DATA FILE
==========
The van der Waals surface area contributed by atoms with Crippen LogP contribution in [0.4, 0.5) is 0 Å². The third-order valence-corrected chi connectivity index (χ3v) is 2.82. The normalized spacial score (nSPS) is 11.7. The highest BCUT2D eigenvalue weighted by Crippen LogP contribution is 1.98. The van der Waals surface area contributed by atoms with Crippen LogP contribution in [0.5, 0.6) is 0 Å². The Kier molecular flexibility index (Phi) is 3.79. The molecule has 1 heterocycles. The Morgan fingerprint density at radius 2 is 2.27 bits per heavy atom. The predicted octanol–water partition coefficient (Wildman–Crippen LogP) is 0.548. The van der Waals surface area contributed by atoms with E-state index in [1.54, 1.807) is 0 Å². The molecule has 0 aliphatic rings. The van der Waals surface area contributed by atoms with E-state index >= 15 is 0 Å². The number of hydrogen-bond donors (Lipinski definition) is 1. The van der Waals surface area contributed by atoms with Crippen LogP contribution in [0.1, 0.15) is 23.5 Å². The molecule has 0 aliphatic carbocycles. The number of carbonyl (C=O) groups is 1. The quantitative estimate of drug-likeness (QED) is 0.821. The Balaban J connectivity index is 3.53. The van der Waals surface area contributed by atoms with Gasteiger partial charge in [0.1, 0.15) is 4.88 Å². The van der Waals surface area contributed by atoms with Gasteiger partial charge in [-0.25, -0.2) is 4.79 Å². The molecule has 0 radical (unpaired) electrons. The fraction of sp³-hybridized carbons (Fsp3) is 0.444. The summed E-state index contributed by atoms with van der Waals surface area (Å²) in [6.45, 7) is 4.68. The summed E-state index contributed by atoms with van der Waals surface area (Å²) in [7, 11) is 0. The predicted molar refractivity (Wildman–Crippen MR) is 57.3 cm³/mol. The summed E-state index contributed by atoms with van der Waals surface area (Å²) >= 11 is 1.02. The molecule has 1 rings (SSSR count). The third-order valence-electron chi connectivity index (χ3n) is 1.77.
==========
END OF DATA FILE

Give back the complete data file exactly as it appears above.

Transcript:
The van der Waals surface area contributed by atoms with Crippen LogP contribution in [0.4, 0.5) is 0 Å². The third-order valence-corrected chi connectivity index (χ3v) is 2.82. The normalized spacial score (nSPS) is 11.7. The highest BCUT2D eigenvalue weighted by Crippen LogP contribution is 1.98. The van der Waals surface area contributed by atoms with Crippen LogP contribution in [0.5, 0.6) is 0 Å². The Kier molecular flexibility index (Phi) is 3.79. The molecule has 1 heterocycles. The Morgan fingerprint density at radius 2 is 2.27 bits per heavy atom. The predicted octanol–water partition coefficient (Wildman–Crippen LogP) is 0.548. The van der Waals surface area contributed by atoms with E-state index in [1.54, 1.807) is 0 Å². The molecule has 0 aliphatic rings. The van der Waals surface area contributed by atoms with E-state index >= 15 is 0 Å². The number of hydrogen-bond donors (Lipinski definition) is 1. The van der Waals surface area contributed by atoms with Crippen LogP contribution in [0.1, 0.15) is 23.5 Å². The molecule has 0 aliphatic carbocycles. The number of carbonyl (C=O) groups is 1. The quantitative estimate of drug-likeness (QED) is 0.821. The Balaban J connectivity index is 3.53. The van der Waals surface area contributed by atoms with Gasteiger partial charge in [0.1, 0.15) is 4.88 Å². The van der Waals surface area contributed by atoms with Gasteiger partial charge in [-0.25, -0.2) is 4.79 Å². The molecule has 0 radical (unpaired) electrons. The fraction of sp³-hybridized carbons (Fsp3) is 0.444. The summed E-state index contributed by atoms with van der Waals surface area (Å²) in [6.45, 7) is 4.68. The summed E-state index contributed by atoms with van der Waals surface area (Å²) in [7, 11) is 0. The predicted molar refractivity (Wildman–Crippen MR) is 57.3 cm³/mol. The summed E-state index contributed by atoms with van der Waals surface area (Å²) >= 11 is 1.02. The molecule has 1 rings (SSSR count). The third-order valence-electron chi connectivity index (χ3n) is 1.77.